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Banding Together for Waterfowl

Ducks 2050

What might the coming decades hold for waterfowl and duck hunters?
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Climate change could also affect the PPR, but exactly how much isn’t clear. Although climate models vary widely regarding the possible impacts of climate change on the prairies, one model suggests that a warmer climate could dry as much as 91 percent of the wetlands in the PPR by the 2080s and that the breeding population of ducks there could decline by as much as 69 percent, which would dramatically affect waterfowl seasons across the nation.

In the western boreal forest, oil and gas production and tar sands mining could affect large areas of the landscape. By 2020, a total of 760 square miles in northern Alberta—much of it wetland—could be surface mined. DU is working closely with a variety of partners including energy companies to minimize impacts of natural resources extraction on wetlands and waterfowl populations in the boreal forest.

In addition to concerns about resources extraction, temperatures have increased more rapidly at higher latitudes, and millions of additional acres could be converted to agriculture as warmer climates expand northward. In the Far North, melting of the permafrost that underlies many wetlands is causing some of them to go dry. Nineteen percent of the ponds in nine study areas across Alaska disappeared between the 1950s and 2002. Some effects of climate change are now unavoidable, and there could be significant impacts to wetlands and waterfowl habitats in the western boreal forest and Arctic. Although this could potentially benefit some Arctic-breeding geese, boreal waterfowl species such as scaup, wigeon, and scoters could suffer.

Migration and Wintering Habitats

Some of the most important migration and wintering areas on the continent are also among the regions that will be at greatest risk by 2050. California’s Central Valley, the primary wintering area for much of the Pacific Flyway’s waterfowl, has already lost over 95 percent of its wetlands. The projected demands for living space and water put much of the remainder at risk. In the West, runoff from mountain snow accumulations provides 75 percent of the water used by people and agriculture. However, a warming climate could result in reduced snowpack in many western mountain ranges. By some estimates, water flowing from the Sierra Nevadas could be reduced by as much as 30 percent by the end of the century. Water availability and cost are serious threats to the future of waterfowl in this region.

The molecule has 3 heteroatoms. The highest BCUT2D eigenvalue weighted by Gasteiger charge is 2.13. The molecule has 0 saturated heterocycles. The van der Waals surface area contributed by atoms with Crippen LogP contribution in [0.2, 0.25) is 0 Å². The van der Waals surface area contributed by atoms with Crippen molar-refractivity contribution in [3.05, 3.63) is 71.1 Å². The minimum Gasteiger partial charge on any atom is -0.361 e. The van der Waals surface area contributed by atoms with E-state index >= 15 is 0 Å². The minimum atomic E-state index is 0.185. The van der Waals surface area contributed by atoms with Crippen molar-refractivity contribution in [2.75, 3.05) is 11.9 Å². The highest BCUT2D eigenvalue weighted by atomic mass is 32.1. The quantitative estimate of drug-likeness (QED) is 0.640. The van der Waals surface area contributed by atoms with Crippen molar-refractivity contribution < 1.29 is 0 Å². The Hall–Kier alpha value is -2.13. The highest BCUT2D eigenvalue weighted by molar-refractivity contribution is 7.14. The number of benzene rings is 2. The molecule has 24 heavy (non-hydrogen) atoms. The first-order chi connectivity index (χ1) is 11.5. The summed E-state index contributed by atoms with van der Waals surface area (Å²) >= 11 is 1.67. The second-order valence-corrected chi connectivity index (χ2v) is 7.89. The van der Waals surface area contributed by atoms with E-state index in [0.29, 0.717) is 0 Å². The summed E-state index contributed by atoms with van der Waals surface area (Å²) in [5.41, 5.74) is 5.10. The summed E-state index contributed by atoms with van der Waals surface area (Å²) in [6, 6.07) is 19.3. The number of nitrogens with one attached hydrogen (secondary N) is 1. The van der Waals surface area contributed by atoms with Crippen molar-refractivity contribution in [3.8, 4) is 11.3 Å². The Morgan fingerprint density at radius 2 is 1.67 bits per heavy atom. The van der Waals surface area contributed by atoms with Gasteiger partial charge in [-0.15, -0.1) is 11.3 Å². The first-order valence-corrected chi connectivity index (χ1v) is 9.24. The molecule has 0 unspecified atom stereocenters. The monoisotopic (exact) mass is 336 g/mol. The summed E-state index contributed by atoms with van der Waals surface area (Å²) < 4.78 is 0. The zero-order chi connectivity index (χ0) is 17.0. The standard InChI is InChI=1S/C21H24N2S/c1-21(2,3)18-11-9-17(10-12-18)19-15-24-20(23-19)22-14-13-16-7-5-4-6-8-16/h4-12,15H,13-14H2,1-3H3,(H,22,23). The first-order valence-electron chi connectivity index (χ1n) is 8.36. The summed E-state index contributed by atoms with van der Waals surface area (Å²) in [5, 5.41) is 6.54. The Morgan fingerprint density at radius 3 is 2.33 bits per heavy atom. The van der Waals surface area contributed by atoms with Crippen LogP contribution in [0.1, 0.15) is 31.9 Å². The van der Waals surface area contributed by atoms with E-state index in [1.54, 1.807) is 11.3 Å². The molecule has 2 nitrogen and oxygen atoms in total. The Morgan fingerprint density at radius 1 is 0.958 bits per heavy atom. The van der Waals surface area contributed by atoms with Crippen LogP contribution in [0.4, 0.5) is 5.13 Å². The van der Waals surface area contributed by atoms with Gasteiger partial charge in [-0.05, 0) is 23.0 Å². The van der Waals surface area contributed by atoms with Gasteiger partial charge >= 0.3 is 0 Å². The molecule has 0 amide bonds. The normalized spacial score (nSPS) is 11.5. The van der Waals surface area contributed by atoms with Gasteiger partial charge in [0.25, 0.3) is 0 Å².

The wintering landscape of the Gulf Coast may also be dramatically altered by 2050. Louisiana has already lost nearly 8 million acres of wetlands. It contains 40 percent of the remaining coastal wetlands in the Lower 48 states but loses 25-35 square miles per year. To make matters worse, projections indicate that sea level rise will accelerate and could be as high as 4.5 feet over the next century. As a result, millions of acres of the Gulf Coast’s wintering habitat could be inundated by the Gulf of Mexico and lost forever.

Other coastal habitats are also in serious jeopardy. University of Maryland researchers have projected that a relative sea level rise of approximately 3 feet in the mid-Atlantic region will inundate most of the region’s tidal marshes, and development will prevent wetlands from migrating inland with rising seas. Projections show that coastal intertidal habitats in Maine could be reduced by 20-70 percent over the next 100 years. And overall, some scientists believe North America could lose half its tidal wetlands by 2100.

Other areas, such as the Mississippi Alluvial Valley, may outwardly change less dramatically because development pressures will be lower. But a potential agricultural shift from rice to biofuel crops would greatly decrease the region’s ability to winter ducks, and waterfowl hunting would change dramatically.

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